2008 is synonymous with global financial instability. However, as the 10th anniversary of the last global financial crisis draws near, Non-Resident Fellow Richard Gowan highlights the lessons 2008 held for conflict management. Conflicts in that year, such as in the Democratic Republic of Congo and Georgia, show the risks that new conflicts carry for the international system. While overshadowed by global economic concerns, these unnoticed conflicts prefigured the wars of the coming decade in the Middle East and Ukraine. What ensued was a prevailing period of "strategic turbulence" for conflict management.
Non-Resident Fellow Richard Gowan analyzes a new study commissioned by Britain's Stabilization Unit, a government office formed in the wake of the Iraq and Afghanistan wars. He explains that the new report, drafted by independent experts, focuses on how power brokers in war-torn countries strike political deals. The report argues that violence can be "stabilized", if not necessarily brought to a total halt, when political, economic or security elites make concrete bargains over how to divide up power and resources.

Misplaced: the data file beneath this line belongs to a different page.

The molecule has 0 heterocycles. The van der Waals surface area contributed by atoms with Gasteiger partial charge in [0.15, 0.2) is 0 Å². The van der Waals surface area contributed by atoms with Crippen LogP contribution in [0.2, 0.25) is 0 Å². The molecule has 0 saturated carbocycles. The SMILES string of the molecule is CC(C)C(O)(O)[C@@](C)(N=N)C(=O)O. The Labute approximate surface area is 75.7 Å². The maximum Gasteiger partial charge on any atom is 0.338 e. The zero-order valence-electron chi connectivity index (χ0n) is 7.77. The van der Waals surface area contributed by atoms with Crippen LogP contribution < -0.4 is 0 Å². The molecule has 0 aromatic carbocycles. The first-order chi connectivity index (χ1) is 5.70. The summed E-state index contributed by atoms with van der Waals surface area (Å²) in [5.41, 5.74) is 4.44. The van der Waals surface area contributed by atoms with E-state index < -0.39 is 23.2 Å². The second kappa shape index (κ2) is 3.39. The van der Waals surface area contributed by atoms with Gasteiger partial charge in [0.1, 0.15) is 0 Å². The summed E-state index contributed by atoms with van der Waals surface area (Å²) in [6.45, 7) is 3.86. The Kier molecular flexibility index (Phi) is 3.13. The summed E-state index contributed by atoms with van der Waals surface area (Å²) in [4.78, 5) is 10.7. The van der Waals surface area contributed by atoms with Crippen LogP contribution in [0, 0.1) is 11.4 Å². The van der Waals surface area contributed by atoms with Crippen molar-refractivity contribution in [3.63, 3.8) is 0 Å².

Today, peacemakers from organizations like the United Nations are most often trapped between two types of conflict they are unlikely to fix. Some conflicts, like those in Syria and Ukraine, are too geopolitically sensitive for impartial mediators to resolve. Others, like gang wars in Latin America, are too complex and fragmented for outsiders to end. Few seem “just right” for resolution.
Ten years ago, stories about endemic violence in the Darfur region of Sudan often made headlines in the West. The conflict there continues sporadically but is all but forgotten today. This month, the Security Council agreed to slash the number of peacekeepers in the joint United Nations-African Union Mission in Darfur, or UNAMID, by almost half, with a view to closing the mission entirely in 2020. The decision created barely a ripple beyond the council. Nonetheless, the drawdown of UNAMID potentially marks a turning point for UN peacekeeping operations.
CIC Non-Resident Fellow Richard Gowan writes in his latest World Politics Review article that, as noted in his latest survey of peacekeeping missions, UN operations appear to be entering a new and difficult phase.
Who remembers Aleppo? A year ago, the Syrian city appeared tragically central to international diplomacy. Yet, Syria has slid into the category of persistent conflicts that worry U.N. diplomats but seem irresolvable.
Russia is flexing its diplomatic muscles at the United Nations again. Moscow appears intent on using the U.N. to complicate American efforts to put pressure on North Korea and sow confusion over its own intentions toward Ukraine. Western diplomats should be alert, because Russia is a fine player of the U.N. game.